Using logistic curves to measure diffusion of innovations is a powerful method of analysis. However there are limits to what can be learned. The methodology helps in understanding how quickly a pervasive technology is adopted. It assumes that the technology “fills all available space” within a market. It therefore also assumes that whatever problems the technology solves are universal problems.

Put another way, if a technology is not universally useful, it tends to peak before a market saturates. This “universality” condition is in evidence when observing that pervasive technologies are adopted not only by all members of one national market but also all nations and through all means of government and regulation. In other words that the jobs that the technologies are hired to do are so important that they bulldoze any and all obstacles placed in the path of adoption.

The only difference is one of timing. Some regions are quicker than others. Institutionalized obstacles essentially defer rather than deter adoption. They impede rather than block.

And I am pretty sure that smartphones solve universal needs and their adoption will be nearly 100%. They also have fairly low impedance given the speed of adoption (50% penetration in most large markets seems to come in less than 5 years.)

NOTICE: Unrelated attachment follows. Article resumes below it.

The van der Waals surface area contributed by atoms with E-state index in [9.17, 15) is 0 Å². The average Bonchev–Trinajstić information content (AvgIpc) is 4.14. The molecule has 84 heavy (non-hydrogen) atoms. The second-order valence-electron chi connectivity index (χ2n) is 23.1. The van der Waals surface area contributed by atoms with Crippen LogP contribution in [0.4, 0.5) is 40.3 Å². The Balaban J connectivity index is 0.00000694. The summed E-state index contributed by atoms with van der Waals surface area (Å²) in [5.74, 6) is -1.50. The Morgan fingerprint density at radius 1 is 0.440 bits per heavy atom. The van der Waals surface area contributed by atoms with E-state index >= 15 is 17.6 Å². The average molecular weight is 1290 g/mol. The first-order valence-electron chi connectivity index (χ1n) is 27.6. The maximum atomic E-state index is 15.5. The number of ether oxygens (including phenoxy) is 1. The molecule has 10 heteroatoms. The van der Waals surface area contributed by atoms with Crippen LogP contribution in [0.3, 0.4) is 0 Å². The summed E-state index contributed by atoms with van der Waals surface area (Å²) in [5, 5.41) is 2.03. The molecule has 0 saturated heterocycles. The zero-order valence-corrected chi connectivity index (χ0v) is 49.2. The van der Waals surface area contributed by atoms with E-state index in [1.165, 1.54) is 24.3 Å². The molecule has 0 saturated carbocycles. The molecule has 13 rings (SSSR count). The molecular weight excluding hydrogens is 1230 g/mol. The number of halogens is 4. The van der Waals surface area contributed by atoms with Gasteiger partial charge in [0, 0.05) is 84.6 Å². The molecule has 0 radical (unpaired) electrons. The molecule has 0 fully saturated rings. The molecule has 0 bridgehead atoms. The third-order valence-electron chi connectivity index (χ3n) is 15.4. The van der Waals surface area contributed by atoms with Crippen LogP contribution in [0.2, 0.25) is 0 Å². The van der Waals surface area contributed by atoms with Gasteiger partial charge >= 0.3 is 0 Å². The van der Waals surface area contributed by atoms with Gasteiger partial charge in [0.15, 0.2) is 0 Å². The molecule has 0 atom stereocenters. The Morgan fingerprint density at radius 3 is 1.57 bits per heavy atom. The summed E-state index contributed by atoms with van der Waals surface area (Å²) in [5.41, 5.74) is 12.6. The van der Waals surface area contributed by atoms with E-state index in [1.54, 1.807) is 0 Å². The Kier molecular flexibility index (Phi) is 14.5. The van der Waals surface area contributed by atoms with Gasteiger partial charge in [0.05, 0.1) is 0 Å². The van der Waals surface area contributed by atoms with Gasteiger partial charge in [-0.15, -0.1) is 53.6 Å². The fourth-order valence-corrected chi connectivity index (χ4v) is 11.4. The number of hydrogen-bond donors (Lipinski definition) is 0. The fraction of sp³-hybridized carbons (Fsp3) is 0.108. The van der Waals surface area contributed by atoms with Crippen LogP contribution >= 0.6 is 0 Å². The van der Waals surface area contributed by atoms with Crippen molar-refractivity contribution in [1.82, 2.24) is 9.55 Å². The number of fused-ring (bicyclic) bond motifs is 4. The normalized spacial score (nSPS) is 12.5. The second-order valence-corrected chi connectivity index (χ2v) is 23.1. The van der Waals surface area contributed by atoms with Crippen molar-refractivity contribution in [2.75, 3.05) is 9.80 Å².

That’s the story for the technology, but how value is captured is another story.

Who captures and how it’s captured are questions of commerce not economics. They are informed by competitive advantage and business models. The puzzle seems to be that individual companies don’t capture value in the patterns of Logistic curves. Or at least I don’t think they do.

Consider the graph below.

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The iPhone company

The analyses of adoption of smartphones in the US and EU5 are remarkably consistent with each other. They also turn out to be consistent with the valuation of Apple.

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I show the stages of adoption overlaid with the derivative of the Logistic Function and Apple’s enterprise value. The derivative of the Logistic Function shows the speed of adoption, peaking at the inflection point when adoption ceases to accelerate and begins to decelerate.

When will the European Union Five reach smartphone saturation?

Thanks to Symbian, the EU5 countries (France, Germany, Italy, Spain and the UK) had an earlier start in the conversion of phone usage from non-smart to smart devices. According to published comScore data, in July 2010 the EU5 were at 26.6% penetration of smartphones and the US was at 22.8%[1].